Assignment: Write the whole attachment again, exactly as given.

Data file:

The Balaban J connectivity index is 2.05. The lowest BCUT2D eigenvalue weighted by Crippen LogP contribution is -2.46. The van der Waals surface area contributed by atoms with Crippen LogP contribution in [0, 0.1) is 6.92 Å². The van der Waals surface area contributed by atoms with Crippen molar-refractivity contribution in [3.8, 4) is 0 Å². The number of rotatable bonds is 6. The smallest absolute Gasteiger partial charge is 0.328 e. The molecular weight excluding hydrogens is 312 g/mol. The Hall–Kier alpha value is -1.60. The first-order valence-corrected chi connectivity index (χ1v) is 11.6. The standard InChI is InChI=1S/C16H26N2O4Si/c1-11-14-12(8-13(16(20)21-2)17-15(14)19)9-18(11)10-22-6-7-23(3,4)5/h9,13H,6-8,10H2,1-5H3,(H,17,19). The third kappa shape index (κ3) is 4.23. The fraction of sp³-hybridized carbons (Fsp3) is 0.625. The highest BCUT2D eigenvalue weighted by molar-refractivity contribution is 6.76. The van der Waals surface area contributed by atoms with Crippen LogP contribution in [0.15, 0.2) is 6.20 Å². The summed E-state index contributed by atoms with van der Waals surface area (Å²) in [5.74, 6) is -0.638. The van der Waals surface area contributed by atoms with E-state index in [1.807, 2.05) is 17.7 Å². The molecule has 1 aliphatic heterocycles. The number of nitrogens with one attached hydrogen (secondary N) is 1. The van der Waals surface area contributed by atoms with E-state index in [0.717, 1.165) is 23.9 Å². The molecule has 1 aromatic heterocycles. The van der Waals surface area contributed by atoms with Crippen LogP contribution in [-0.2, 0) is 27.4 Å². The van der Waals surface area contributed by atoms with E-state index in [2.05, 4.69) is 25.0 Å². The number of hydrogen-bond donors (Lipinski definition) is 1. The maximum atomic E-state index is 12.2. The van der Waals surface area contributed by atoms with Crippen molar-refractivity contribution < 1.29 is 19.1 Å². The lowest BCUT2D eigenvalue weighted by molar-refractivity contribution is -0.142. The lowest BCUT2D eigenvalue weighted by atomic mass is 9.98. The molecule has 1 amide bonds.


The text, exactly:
The Balaban J connectivity index is 2.05. The lowest BCUT2D eigenvalue weighted by Crippen LogP contribution is -2.46. The van der Waals surface area contributed by atoms with Crippen LogP contribution in [0, 0.1) is 6.92 Å². The van der Waals surface area contributed by atoms with Crippen molar-refractivity contribution in [3.8, 4) is 0 Å². The number of rotatable bonds is 6. The smallest absolute Gasteiger partial charge is 0.328 e. The molecular weight excluding hydrogens is 312 g/mol. The Hall–Kier alpha value is -1.60. The first-order valence-corrected chi connectivity index (χ1v) is 11.6. The standard InChI is InChI=1S/C16H26N2O4Si/c1-11-14-12(8-13(16(20)21-2)17-15(14)19)9-18(11)10-22-6-7-23(3,4)5/h9,13H,6-8,10H2,1-5H3,(H,17,19). The third kappa shape index (κ3) is 4.23. The fraction of sp³-hybridized carbons (Fsp3) is 0.625. The highest BCUT2D eigenvalue weighted by molar-refractivity contribution is 6.76. The van der Waals surface area contributed by atoms with Crippen LogP contribution in [0.15, 0.2) is 6.20 Å². The summed E-state index contributed by atoms with van der Waals surface area (Å²) in [5.74, 6) is -0.638. The van der Waals surface area contributed by atoms with E-state index in [1.807, 2.05) is 17.7 Å². The molecule has 1 aliphatic heterocycles. The number of nitrogens with one attached hydrogen (secondary N) is 1. The van der Waals surface area contributed by atoms with E-state index in [0.717, 1.165) is 23.9 Å². The molecule has 1 aromatic heterocycles. The van der Waals surface area contributed by atoms with Crippen LogP contribution in [-0.2, 0) is 27.4 Å². The van der Waals surface area contributed by atoms with E-state index in [2.05, 4.69) is 25.0 Å². The number of hydrogen-bond donors (Lipinski definition) is 1. The maximum atomic E-state index is 12.2. The van der Waals surface area contributed by atoms with Crippen molar-refractivity contribution < 1.29 is 19.1 Å². The lowest BCUT2D eigenvalue weighted by molar-refractivity contribution is -0.142. The lowest BCUT2D eigenvalue weighted by atomic mass is 9.98. The molecule has 1 amide bonds.